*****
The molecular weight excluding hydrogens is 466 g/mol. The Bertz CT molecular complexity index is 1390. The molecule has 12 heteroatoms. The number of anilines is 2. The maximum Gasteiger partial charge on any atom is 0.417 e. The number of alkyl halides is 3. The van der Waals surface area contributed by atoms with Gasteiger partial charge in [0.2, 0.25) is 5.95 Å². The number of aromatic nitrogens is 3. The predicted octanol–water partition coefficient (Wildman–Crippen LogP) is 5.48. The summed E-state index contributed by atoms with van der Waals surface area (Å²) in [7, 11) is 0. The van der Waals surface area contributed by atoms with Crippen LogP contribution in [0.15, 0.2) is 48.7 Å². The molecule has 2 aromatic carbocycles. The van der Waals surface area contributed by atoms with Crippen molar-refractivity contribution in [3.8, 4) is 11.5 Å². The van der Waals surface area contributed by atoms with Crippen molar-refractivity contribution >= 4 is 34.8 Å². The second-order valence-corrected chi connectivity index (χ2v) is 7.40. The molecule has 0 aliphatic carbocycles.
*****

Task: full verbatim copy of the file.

The molecular weight excluding hydrogens is 466 g/mol. The Bertz CT molecular complexity index is 1390. The molecule has 12 heteroatoms. The number of anilines is 2. The maximum Gasteiger partial charge on any atom is 0.417 e. The number of alkyl halides is 3. The van der Waals surface area contributed by atoms with Gasteiger partial charge in [0.2, 0.25) is 5.95 Å². The number of aromatic nitrogens is 3. The predicted octanol–water partition coefficient (Wildman–Crippen LogP) is 5.48. The summed E-state index contributed by atoms with van der Waals surface area (Å²) in [7, 11) is 0. The van der Waals surface area contributed by atoms with Crippen LogP contribution in [0.15, 0.2) is 48.7 Å². The molecule has 2 aromatic carbocycles. The van der Waals surface area contributed by atoms with Crippen molar-refractivity contribution in [3.8, 4) is 11.5 Å². The van der Waals surface area contributed by atoms with Crippen molar-refractivity contribution >= 4 is 34.8 Å². The second-order valence-corrected chi connectivity index (χ2v) is 7.40. The molecule has 0 aliphatic carbocycles.